Sometimes our faith is strengthened by our friendships, I know mine is. In these moments, we embrace our faith with our friends, which can be a wonderful journey indeed.
There are other times, however, where we must check our hearts. Are we looking to our friends for something we need or a longing inside of us instead of turning to our Savior and Guide? Remember how Jesus answered the Pharisees and Sadducees in Matthew 22:37-40: “Jesus said to him, ‘You shall love the Lord your God with all your heart, and with all your soul, and with all your mind.’ This is the first and great commandment. And the second is like it: ‘You shall love your neighbor as yourself.’ On these two commandments hang all the Law and the Prophets.”
This is when we are reminded that our needs are met first in Jesus, then in each other.
Friends in Faith are Encouragers. Real friends encourage one another with honesty and grace. So many of us have experienced friendships based on a “what’s in it for me” attitude, which is never a good thing. The Apostle Paul offers us a role model in encouragement. Even while in prison, Paul sent words of encouragement to believers at the churches of Ephesus (Ephesians 1:15-16), Phillipi (Philippians 1:3-4), and Colosse (Colossians 1:3).
The friends that last are the ones that aren’t about their individual desires or needs, but instead grounded in a desire to love and encourage one another based on an unshakeable faith in God. Those are bonds that are forever because they have a higher value beyond our own concerns.
Friends in Faith Are on Assignment and Have One Purpose. Our purpose for the time we have on earth is the same for all people: To know God, glorify Him, and tell others about Him – that’s it. While our callings are unique to each of us and may change throughout our lifetimes, our purpose never changes.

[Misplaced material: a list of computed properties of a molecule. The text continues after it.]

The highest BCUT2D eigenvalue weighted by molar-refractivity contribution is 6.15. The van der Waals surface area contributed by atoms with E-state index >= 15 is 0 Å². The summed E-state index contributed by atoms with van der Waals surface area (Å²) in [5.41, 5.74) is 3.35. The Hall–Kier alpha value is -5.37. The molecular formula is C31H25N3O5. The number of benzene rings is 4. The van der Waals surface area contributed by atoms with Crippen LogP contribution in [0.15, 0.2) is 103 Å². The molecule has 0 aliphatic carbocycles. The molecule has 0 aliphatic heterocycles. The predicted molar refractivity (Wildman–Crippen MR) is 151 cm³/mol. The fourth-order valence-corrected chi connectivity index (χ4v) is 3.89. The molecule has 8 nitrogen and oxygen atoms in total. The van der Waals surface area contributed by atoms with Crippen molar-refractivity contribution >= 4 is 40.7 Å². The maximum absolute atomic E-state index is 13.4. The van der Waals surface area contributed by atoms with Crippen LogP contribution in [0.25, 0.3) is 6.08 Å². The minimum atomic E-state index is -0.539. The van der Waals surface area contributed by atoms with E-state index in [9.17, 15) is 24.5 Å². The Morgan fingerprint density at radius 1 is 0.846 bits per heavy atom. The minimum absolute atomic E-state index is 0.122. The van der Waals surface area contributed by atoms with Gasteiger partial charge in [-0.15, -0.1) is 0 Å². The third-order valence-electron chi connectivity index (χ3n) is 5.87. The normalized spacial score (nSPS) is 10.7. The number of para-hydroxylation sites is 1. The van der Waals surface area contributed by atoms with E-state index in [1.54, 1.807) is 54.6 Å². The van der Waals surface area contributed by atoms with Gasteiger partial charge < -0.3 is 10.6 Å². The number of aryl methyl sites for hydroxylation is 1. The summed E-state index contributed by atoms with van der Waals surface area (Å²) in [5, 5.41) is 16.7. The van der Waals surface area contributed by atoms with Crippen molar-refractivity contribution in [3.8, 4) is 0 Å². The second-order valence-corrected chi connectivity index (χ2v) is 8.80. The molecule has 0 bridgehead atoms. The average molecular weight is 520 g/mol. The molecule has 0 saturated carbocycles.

So, what does that have to do with our friendships? Our friendships have an eternal purpose beyond just relationships we choose with others. We are meant to fulfill this assignment with each other to advance the Kingdom as brothers and sisters in Christ! As the writer of Hebrews put it, “Therefore, holy brothers, partakers in a heavenly calling, consider the Apostle and High Priest of our profession, Jesus Christ” (Hebrews 3:1).
The Ultimate Purpose of Friendship
I love this quote by author Kelly Needham: “We don’t allow our goal to become maintaining our comfortable social circles. We must be content with fewer friends and seasonal friendships. Otherwise, while we run from one coffee date to another, we’ll lose the ability to see the lonely neighbor in the house next door or the struggling single mom at the store.”
The interesting thing about authentic friendships grounded in God is when we walk together, we are one in our faith. When Jesus is first, we are not hungry for false needs in each other, we are only there for eternal friendship and building the Kingdom of God.
It’s true, Jesus has everything we need and more. Amen!
May God continuously lead your path.